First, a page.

Arthur H. Guenther Congressional Fellowship

The Optical Society / SPIE

Ariel MarshallTerm: 2014-2015

Ariel Marshall

Ariel Marshall is a Ph.D. candidate at the Georgia Institute of Technology. Originally from Benton, AR, Ariel studied chemistry as an undergraduate at the University of Central Arkansas, where she worked with Prof. Patrick Desrochers on the synthesis and characterization nickel-cysteine complexes that have potential applications in hydrogen formation. She then joined Georgia Tech to pursue a Ph.D. in Chemistry where she currently works with Prof. Joseph Perry. Her research focuses on the structural, electronic, and optical properties of organic conjugated small molecule and polymer systems with promising applications in electronics, photonics, and photovoltaics. Ariel is a member of The Optical Society, Materials Research Society, and American Chemical Society. She is also an alumni member of Tau Beta Sigma, National Honorary Band Sorority.

In addition to her Ph.D. studies, Ariel is heavily involved in the public policy programs at Georgia Tech. She was awarded the 2012-2013 Sam Nunn Security Policy Fellowship, a MacArthur-funded program in which scientists and engineers are prepared to render policy advice on issues at the nexus of science, technology, and international affairs. In 2013, she received her Graduate Certificate of Public Policy from the School of Public Policy at Georgia Tech, during which she examined policies pertaining to renewable energy and STEM education issues.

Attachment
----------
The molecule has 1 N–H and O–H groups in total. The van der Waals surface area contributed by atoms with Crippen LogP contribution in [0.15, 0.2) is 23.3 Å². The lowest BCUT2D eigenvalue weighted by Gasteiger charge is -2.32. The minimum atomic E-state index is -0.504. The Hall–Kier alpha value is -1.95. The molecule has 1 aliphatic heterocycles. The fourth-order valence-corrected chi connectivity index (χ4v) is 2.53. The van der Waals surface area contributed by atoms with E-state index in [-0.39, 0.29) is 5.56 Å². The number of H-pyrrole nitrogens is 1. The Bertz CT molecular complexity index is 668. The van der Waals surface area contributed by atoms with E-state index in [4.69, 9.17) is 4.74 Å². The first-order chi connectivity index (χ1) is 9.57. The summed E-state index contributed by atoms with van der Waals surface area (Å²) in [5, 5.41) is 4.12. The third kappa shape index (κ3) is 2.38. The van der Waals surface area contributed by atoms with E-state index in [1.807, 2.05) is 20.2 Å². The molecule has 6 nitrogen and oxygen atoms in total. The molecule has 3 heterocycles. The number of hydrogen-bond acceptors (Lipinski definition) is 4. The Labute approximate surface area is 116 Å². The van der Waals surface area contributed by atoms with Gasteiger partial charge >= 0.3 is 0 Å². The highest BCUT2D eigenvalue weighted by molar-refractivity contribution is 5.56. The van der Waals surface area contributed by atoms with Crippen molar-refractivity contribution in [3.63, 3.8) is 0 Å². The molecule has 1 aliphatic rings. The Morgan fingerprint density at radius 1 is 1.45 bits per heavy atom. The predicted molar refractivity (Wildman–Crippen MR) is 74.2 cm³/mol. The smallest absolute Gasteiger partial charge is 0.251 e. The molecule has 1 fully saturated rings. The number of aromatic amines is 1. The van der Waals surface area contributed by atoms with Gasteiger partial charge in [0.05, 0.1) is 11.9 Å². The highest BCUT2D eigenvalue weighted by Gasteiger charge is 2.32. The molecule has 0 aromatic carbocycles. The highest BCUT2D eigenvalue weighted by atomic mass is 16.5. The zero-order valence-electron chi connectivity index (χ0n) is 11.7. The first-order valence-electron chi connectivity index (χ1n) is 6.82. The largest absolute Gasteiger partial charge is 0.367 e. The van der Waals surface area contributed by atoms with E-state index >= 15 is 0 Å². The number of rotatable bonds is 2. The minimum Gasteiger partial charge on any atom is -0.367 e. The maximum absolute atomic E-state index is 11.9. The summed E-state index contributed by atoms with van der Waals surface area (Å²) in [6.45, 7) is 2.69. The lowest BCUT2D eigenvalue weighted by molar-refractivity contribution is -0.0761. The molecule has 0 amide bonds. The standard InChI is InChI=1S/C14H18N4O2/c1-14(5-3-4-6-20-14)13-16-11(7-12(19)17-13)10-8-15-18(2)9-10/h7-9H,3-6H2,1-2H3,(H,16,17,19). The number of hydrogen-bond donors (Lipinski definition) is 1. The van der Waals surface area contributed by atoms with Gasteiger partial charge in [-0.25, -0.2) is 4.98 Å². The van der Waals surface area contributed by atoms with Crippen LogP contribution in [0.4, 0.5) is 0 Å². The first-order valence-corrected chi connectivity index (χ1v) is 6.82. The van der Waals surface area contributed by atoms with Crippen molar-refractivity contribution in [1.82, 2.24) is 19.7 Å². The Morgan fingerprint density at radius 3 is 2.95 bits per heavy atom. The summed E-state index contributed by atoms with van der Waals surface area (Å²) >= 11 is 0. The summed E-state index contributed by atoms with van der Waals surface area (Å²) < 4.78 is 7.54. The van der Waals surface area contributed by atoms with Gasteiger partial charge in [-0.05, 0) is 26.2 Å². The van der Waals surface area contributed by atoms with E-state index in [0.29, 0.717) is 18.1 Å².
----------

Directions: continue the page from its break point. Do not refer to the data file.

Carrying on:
Ariel is also involved with several student organizations, including Georgia Tech chapter of the National Organization for the Professional Advancement of Black Chemists and Chemical Engineers (GT-NOBCChE), where she previously served as Vice President. As GT-NOBCChE Vice President, Ariel organized and implemented the GT-NOBCChE agenda across the Georgia Tech campus, creating monthly professional development workshops for students and postdoctoral fellows and K-12 outreach opportunities to promote scientific study among African American students.

During her term as an Arthur H. Guenther Congressional Fellow, Ariel looks forward to serving as a scientific source for her colleagues, particularly on issues pertaining to renewable energy and education. After her term, she plans to continue working with the Federal Government and is particularly interested in working with the U.S. Department of Energy on the renewable energy future of the nation.